How America’s Leading Science Fiction Authors are Shaping Your Future (Smithsonian) — SF writers create our dreams. “Techno-optimists have gone from thinking that cheap nuclear power would solve all our problems to thinking that unlimited computing power will solve all our problems,” says Ted Chiang, who has explored the nature of intelligence in works such as The Lifecycle of Software Objects. “But fiction about incredibly powerful computers doesn’t inspire people the same way that fiction about large-scale engineering did, because achievements in computing are both more abstract and more mundane.”
LibreSSL — OpenBSD take on OpenSSL. Unclear how sustainable this effort is, or how well adopted it will be. Competing with OpenSSL is obviously an alternative to tackling the OpenSSL sustainability question by funding and supporting the existing OpenSSL team.
Game Mechanic Explorer — helps learners by turning what they see in games into the simple code and math that makes it happen.
HMRC to Sell Taxpayers’ Data (The Guardian) — between this and the UK govt’s plans to sell patient healthcare data, it’s clear that the new government question isn’t whether data have value, but rather whether the collective has the right to retail the individual’s privacy.
Tindie Launches Open Designs and Kickbacks (Tindie) — businesses can manufacture the open design as is, or create products derived from it. Those sellers can then kickback a portion of their sales back to the designer. Tindie will handle the disbursement of funds so it’s absolutely painless. For designers, there are no fees, no hosting costs, just a simple way to reap the benefits of their hard work.
HackRF (Kickstarter) — an open source software-defined-radio platform to let you transmit or receive any radio signal from 30 MHz to 6000 MHz on USB power.
6 Technical Things I Learned About Bitcoin (Rusty Russell) — Anonymity is hard, but I was surprised to see blockchain.info’s page about my donation to Unfilter correctly geolocated to my home town! Perhaps it’s a fluke, but I was taken aback by how clear it was. Interesting collection of technical observations about the workings of Bitcoin.
Healthcare.gov New Web Model for Government (The Atlantic) — The new site has been built in public for months, iteratively created on Github using cutting edge open-source technologies. Healthcare.gov is the rarest of birds: a next-generation website that also happens to be a .gov.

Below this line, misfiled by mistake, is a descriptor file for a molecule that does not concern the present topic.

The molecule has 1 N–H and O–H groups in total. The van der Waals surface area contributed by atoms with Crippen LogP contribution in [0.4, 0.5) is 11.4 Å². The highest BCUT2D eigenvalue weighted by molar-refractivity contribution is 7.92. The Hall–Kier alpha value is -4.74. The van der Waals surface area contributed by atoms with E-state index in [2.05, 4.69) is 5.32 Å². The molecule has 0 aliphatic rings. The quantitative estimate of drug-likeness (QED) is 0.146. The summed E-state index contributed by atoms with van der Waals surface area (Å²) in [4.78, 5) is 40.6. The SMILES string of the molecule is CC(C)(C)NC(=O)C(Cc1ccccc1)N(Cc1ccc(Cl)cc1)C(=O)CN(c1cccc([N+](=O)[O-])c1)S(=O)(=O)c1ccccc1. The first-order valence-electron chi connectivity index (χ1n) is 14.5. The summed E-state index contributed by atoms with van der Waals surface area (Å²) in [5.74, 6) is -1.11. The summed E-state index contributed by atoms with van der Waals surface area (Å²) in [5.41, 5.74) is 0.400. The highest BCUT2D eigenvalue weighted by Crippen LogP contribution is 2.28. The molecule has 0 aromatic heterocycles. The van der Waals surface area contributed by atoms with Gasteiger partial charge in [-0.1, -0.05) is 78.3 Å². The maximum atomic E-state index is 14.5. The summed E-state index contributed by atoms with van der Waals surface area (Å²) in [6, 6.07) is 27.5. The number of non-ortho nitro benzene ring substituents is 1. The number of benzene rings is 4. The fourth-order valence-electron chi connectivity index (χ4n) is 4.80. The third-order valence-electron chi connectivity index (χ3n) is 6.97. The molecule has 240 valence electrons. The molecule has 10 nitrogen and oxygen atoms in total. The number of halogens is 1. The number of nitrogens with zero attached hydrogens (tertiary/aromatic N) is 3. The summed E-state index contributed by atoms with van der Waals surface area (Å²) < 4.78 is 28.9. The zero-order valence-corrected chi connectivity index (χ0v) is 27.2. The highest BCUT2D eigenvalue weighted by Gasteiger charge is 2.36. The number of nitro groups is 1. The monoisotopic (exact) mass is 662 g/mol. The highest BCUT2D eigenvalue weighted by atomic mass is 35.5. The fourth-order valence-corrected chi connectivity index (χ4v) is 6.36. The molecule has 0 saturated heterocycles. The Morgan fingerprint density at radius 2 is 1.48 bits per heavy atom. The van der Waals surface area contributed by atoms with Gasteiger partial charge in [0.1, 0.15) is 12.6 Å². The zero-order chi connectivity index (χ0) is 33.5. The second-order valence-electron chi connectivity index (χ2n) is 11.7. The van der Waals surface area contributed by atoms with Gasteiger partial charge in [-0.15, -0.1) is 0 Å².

Run That Town — SimCity for real cities, from the Australian Bureau of Statistics and using real census data. No mention of whether you can make your citizens shout “Aussie Aussie Aussie, Oi Oi Oi!” after three cans of lager at an Aussie Rules game. (via John Birmingham)
Maintaining Focus (The Atlantic) — excellent Linda Stone interview. We may think that kids have a natural fascination with phones. Really, children have a fascination with what-ever Mom and Dad find fascinating. If they are fascinated by the flowers coming up in the yard, that’s what the children are going to find fascinating. And if Mom and Dad can’t put down the device with the screen, the child is going to think, That’s where it’s all at, that’s where I need to be! I interviewed kids between the ages of 7 and 12 about this. They said things like “My mom should make eye contact with me when she talks to me” and “I used to watch TV with my dad, but now he has his iPad, and I watch by myself.”
Networked Motion Sensors in Hospital Bathrooms (NY Times) — At North Shore University Hospital on Long Island, motion sensors, like those used for burglar alarms, go off every time someone enters an intensive care room. The sensor triggers a video camera, which transmits its images halfway around the world to India, where workers are checking to see if doctors and nurses are performing a critical procedure: washing their hands. […] the video monitoring program, run by a company called Arrowsight, has been adapted from the meat industry, where cameras track whether workers who skin animals — the hide can contaminate the meat — wash their hands, knives and electric cutters.